How do you classify professional, or workstation-grade processors to the consumer from Intel? It is all about efficiency and saving time on the bottom line. Where can you save time? How is the Core i Series processor similar and different from the Xeon E3 – 1200 family? Let us break down the differences.
How Are They Similar?
Entry-level workstations that employ a Core i3/i5/i7 and Xeon processor are based on the 32nm Intel microarchitecture. Both processors reinforce a variety of core counts, SATA 3.0, Intel Advanced Vector Extensions and based on a Level 3 Cache standard.
How Are They Different?
It is critical to understand that performance is not just about the number of cores or frequency speed, it is based upon the entire infrastructure that helps transfer data to where it is needed in a high-performance PC, when it is needed, so that it can be transformed into actionable information in the shortest amount of time.
Core i3 Processor – This chip delivers a high clock speed (3.3 GHz) and does not include Intel’s well-renowned hyper-threading technology in select models. The Core i3 is strictly limited to only 2 physical cores and does not support Intel Turbo Boost technology. Speed, as a comparison, for this blog is typically around 3.3 GHz for the Xeon E3-1245a with 8M of L3 cache, and supports Intel’s Turbo Boost technology. This technology supports up to 2 times the performance than a typical Intel Core i3 consumer-based processor.
Core i5 Processor – the i5 supports up to 4 cores, includes boost technology, and does include hyper-threading in processors which possess two physical cores, simulating comparable core i5 processors with four physical cores, but at a lower cost. The featured technology in Intel’s Turbo Boost Technology speeds up single-threaded applications like CAD, but add-on applications support opportunities like digital prototyping. Image, and video rendering, will be limited when considering the upside performance levels. In comparison, a 3.3GHz speed in a Xeon E3-1245 can deliver up to 25% better performance when utilizing hyper-threading.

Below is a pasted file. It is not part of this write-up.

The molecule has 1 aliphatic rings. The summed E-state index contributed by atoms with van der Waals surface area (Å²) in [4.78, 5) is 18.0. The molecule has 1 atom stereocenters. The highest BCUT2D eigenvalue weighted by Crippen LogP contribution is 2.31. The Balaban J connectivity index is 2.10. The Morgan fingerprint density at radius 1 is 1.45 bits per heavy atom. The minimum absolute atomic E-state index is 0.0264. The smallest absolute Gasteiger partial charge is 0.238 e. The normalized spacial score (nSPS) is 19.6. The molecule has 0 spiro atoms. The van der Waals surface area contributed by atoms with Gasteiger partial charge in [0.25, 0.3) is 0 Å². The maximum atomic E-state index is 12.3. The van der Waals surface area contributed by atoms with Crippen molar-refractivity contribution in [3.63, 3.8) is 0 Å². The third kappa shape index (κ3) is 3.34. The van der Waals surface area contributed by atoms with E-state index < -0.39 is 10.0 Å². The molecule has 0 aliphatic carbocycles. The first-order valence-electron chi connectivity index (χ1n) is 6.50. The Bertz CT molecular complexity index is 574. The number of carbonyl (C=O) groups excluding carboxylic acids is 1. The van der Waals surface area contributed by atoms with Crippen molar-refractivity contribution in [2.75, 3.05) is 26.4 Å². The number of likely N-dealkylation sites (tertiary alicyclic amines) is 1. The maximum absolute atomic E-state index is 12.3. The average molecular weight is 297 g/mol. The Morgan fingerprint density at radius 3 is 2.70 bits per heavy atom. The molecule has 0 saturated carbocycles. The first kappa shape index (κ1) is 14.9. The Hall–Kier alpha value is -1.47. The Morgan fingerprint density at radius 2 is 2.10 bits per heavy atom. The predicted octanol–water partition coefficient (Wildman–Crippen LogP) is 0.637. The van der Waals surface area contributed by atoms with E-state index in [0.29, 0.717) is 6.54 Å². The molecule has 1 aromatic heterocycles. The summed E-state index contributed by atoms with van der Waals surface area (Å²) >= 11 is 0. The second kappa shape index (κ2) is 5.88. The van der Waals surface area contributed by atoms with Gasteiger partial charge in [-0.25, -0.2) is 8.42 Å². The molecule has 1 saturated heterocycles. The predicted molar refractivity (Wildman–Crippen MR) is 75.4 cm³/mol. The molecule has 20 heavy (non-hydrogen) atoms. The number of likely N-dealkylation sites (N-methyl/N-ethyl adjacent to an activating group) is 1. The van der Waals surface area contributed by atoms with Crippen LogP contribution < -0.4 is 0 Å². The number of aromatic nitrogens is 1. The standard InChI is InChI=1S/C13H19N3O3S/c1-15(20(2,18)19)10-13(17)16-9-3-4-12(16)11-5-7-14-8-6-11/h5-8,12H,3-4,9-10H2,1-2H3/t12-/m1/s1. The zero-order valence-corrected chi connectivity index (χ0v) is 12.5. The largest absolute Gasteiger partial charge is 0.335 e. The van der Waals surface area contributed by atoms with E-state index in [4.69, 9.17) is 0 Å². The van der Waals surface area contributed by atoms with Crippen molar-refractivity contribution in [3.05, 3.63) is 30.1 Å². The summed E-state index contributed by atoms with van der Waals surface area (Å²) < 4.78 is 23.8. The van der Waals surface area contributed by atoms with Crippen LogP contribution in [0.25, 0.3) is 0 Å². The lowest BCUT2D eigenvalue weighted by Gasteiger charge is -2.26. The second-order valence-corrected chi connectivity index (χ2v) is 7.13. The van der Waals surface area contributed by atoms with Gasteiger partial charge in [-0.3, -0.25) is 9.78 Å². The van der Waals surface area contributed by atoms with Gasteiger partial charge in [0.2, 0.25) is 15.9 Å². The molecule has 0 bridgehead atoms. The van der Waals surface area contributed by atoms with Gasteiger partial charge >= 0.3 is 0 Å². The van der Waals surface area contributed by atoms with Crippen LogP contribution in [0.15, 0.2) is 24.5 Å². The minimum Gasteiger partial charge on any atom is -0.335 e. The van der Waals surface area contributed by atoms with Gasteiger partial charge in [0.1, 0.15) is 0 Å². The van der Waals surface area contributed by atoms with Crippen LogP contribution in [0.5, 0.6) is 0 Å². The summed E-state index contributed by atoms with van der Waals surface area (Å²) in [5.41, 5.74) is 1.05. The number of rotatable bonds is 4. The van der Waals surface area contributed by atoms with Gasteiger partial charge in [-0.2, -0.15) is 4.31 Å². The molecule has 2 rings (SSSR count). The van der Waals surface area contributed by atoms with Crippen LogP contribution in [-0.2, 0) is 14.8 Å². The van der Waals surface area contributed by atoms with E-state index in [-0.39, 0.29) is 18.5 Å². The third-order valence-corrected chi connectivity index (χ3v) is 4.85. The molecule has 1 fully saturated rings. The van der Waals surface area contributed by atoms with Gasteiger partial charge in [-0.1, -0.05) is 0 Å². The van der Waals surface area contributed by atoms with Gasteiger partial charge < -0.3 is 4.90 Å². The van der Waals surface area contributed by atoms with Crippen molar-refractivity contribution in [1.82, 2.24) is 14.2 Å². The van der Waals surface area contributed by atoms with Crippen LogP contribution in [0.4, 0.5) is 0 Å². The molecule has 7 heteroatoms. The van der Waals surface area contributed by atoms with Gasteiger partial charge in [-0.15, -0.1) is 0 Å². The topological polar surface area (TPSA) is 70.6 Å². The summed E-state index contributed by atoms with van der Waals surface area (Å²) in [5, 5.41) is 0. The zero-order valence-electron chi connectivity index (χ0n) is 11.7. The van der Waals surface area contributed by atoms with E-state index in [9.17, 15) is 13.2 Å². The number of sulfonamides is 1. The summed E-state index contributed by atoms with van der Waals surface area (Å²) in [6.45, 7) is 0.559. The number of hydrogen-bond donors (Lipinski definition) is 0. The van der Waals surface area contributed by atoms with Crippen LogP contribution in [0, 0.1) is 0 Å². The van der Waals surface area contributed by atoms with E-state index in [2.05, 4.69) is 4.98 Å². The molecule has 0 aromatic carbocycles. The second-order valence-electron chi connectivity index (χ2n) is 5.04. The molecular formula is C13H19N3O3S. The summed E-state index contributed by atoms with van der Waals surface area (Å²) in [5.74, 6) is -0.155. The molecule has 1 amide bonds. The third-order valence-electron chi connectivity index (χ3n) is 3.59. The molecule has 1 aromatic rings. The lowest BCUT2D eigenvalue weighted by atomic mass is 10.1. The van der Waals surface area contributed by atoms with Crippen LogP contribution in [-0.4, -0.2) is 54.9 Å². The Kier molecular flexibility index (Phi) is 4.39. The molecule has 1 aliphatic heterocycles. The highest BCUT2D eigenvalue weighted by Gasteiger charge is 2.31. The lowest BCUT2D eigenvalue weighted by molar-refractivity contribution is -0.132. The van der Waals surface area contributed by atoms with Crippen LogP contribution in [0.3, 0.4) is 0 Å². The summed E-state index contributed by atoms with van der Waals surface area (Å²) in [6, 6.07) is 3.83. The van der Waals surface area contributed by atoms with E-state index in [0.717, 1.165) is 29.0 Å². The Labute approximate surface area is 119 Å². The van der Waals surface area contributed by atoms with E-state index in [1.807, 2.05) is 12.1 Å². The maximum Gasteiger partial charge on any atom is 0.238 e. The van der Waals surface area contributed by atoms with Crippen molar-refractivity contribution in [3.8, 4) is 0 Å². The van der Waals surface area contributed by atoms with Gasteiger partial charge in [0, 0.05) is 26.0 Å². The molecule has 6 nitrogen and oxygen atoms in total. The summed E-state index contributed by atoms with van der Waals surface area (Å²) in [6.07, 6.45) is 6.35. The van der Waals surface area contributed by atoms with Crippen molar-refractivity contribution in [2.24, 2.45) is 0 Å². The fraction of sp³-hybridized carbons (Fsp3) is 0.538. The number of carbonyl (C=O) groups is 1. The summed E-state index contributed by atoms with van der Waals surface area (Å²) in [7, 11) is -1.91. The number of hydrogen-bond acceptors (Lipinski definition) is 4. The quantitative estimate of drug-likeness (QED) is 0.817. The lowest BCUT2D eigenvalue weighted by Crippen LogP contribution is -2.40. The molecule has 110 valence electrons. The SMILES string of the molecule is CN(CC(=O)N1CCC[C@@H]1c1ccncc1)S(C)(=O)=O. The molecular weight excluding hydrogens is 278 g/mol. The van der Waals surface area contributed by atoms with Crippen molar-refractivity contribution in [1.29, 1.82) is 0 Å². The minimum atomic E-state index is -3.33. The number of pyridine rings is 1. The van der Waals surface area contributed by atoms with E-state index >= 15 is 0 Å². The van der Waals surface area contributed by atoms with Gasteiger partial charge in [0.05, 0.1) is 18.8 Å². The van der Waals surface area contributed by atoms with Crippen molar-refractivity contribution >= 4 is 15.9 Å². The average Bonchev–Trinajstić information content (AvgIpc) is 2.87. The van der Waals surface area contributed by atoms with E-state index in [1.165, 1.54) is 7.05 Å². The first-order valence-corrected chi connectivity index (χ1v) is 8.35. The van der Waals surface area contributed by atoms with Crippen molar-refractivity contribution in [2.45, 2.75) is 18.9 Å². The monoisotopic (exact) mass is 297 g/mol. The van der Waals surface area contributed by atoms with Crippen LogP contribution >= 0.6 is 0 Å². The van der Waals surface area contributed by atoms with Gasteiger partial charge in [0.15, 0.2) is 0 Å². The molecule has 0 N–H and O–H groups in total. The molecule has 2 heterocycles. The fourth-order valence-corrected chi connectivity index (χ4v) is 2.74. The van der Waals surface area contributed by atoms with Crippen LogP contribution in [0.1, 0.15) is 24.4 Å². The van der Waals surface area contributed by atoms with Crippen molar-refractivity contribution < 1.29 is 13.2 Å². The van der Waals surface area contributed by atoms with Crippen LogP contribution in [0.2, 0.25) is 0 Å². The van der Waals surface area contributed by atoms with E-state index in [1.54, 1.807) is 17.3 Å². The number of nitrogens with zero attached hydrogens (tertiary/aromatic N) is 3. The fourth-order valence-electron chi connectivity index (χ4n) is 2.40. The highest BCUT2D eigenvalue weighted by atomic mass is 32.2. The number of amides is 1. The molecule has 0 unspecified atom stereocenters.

Core i7 Processor – this chip offers four physical cores, while utilizing hyper-threading and Intel Turbo Boost Technology. The Xeon E3-1200 family is very similar to the i7, yet you’re not going to get the graphics performance, which is what many mainstream end-users look for in a basic desktop. This is what makes the core i7 processors unique when compared to the Xeon E3-1200 processors.
This aspect of Core i Series vs. Xeon represents only a small factor toward delivering the best user experience. Processing super-fast clock speeds with an inadequate infrastructure and chip architecture leads to “slowdowns” or “bogginess”. The key components that attribute poor processor performance incorporate lack of memory, intelligent caching strategies, and bandwidth that (when properly balanced) all help to accelerate streamlined data availability to the CPUs.
- Core i3 processors are limited to two physical cores; maximum boost frequency is maxed at 3.3GHz
- Core i5 processors are limited to two physical cores (with hyper-threading ) with a total of four threads; boost frequency is maxed at 3.6GHz
- Core i7 processors feature four physical cores (with hyper-threading) and eight threads; boost frequency is maxed at 4.4Ghz with Devil’s Canyon processors.